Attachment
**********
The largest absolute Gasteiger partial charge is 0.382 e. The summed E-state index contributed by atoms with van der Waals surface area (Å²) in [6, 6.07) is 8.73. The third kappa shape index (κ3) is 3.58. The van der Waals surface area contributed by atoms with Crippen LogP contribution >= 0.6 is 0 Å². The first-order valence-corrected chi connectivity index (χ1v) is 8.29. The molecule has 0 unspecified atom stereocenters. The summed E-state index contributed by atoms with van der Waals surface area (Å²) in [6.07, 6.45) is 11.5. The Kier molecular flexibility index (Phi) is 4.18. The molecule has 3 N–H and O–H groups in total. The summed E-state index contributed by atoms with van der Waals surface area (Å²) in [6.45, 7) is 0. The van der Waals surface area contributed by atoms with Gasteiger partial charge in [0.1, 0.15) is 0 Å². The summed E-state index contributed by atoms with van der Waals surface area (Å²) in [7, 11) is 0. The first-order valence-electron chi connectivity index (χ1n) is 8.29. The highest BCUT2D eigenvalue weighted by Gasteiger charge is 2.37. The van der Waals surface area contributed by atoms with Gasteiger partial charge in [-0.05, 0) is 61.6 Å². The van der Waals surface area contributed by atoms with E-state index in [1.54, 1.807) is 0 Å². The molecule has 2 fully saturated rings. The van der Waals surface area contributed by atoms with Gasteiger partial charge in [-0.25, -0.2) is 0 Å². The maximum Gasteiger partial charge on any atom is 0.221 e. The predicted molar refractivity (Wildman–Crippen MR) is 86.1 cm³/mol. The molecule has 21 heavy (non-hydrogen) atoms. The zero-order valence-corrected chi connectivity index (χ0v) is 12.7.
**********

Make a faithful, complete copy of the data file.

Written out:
The largest absolute Gasteiger partial charge is 0.382 e. The summed E-state index contributed by atoms with van der Waals surface area (Å²) in [6, 6.07) is 8.73. The third kappa shape index (κ3) is 3.58. The van der Waals surface area contributed by atoms with Crippen LogP contribution >= 0.6 is 0 Å². The first-order valence-corrected chi connectivity index (χ1v) is 8.29. The molecule has 0 unspecified atom stereocenters. The summed E-state index contributed by atoms with van der Waals surface area (Å²) in [6.07, 6.45) is 11.5. The Kier molecular flexibility index (Phi) is 4.18. The molecule has 3 N–H and O–H groups in total. The summed E-state index contributed by atoms with van der Waals surface area (Å²) in [6.45, 7) is 0. The van der Waals surface area contributed by atoms with Gasteiger partial charge in [0.1, 0.15) is 0 Å². The summed E-state index contributed by atoms with van der Waals surface area (Å²) in [7, 11) is 0. The first-order valence-electron chi connectivity index (χ1n) is 8.29. The highest BCUT2D eigenvalue weighted by Gasteiger charge is 2.37. The van der Waals surface area contributed by atoms with Gasteiger partial charge in [-0.05, 0) is 61.6 Å². The van der Waals surface area contributed by atoms with E-state index in [1.54, 1.807) is 0 Å². The molecule has 2 fully saturated rings. The van der Waals surface area contributed by atoms with Gasteiger partial charge in [-0.25, -0.2) is 0 Å². The maximum Gasteiger partial charge on any atom is 0.221 e. The predicted molar refractivity (Wildman–Crippen MR) is 86.1 cm³/mol. The molecule has 21 heavy (non-hydrogen) atoms. The zero-order valence-corrected chi connectivity index (χ0v) is 12.7.